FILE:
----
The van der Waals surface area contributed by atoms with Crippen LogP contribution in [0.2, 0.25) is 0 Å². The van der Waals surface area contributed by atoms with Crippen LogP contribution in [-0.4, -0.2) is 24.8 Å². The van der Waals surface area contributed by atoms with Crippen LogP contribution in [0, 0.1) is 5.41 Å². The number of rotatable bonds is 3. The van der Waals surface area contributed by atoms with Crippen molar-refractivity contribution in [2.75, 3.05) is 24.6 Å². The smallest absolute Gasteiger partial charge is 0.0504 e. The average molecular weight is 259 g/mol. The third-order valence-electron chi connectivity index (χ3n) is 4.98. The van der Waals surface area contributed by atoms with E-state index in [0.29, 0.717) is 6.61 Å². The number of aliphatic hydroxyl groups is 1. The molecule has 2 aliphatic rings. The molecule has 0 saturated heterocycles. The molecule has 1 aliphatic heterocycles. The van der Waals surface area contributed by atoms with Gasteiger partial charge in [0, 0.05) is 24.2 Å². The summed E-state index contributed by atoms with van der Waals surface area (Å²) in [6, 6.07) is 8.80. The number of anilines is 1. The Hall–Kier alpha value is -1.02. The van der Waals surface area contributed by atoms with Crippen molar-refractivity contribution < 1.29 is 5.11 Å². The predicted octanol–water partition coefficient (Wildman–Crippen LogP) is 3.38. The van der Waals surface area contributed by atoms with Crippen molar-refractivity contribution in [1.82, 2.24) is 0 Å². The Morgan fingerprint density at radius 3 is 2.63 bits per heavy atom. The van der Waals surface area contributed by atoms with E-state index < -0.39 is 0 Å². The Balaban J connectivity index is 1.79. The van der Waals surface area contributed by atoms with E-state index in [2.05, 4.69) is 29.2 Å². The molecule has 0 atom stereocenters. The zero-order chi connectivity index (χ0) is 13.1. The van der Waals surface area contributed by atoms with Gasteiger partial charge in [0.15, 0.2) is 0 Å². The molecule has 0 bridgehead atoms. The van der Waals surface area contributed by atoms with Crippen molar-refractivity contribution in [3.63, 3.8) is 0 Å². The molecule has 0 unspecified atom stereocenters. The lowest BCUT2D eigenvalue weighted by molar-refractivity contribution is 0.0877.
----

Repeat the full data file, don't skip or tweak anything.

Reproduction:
The van der Waals surface area contributed by atoms with Crippen LogP contribution in [0.2, 0.25) is 0 Å². The van der Waals surface area contributed by atoms with Crippen LogP contribution in [-0.4, -0.2) is 24.8 Å². The van der Waals surface area contributed by atoms with Crippen LogP contribution in [0, 0.1) is 5.41 Å². The number of rotatable bonds is 3. The van der Waals surface area contributed by atoms with Crippen molar-refractivity contribution in [2.75, 3.05) is 24.6 Å². The smallest absolute Gasteiger partial charge is 0.0504 e. The average molecular weight is 259 g/mol. The third-order valence-electron chi connectivity index (χ3n) is 4.98. The van der Waals surface area contributed by atoms with E-state index in [0.29, 0.717) is 6.61 Å². The number of aliphatic hydroxyl groups is 1. The molecule has 2 aliphatic rings. The molecule has 0 saturated heterocycles. The molecule has 1 aliphatic heterocycles. The van der Waals surface area contributed by atoms with Gasteiger partial charge in [0, 0.05) is 24.2 Å². The summed E-state index contributed by atoms with van der Waals surface area (Å²) in [6, 6.07) is 8.80. The number of anilines is 1. The Hall–Kier alpha value is -1.02. The van der Waals surface area contributed by atoms with Crippen molar-refractivity contribution < 1.29 is 5.11 Å². The predicted octanol–water partition coefficient (Wildman–Crippen LogP) is 3.38. The van der Waals surface area contributed by atoms with Crippen molar-refractivity contribution in [1.82, 2.24) is 0 Å². The Morgan fingerprint density at radius 3 is 2.63 bits per heavy atom. The van der Waals surface area contributed by atoms with E-state index < -0.39 is 0 Å². The Balaban J connectivity index is 1.79. The van der Waals surface area contributed by atoms with E-state index in [2.05, 4.69) is 29.2 Å². The molecule has 0 atom stereocenters. The zero-order chi connectivity index (χ0) is 13.1. The van der Waals surface area contributed by atoms with Gasteiger partial charge in [0.15, 0.2) is 0 Å². The molecule has 0 bridgehead atoms. The van der Waals surface area contributed by atoms with Crippen molar-refractivity contribution in [3.63, 3.8) is 0 Å². The molecule has 0 unspecified atom stereocenters. The lowest BCUT2D eigenvalue weighted by molar-refractivity contribution is 0.0877.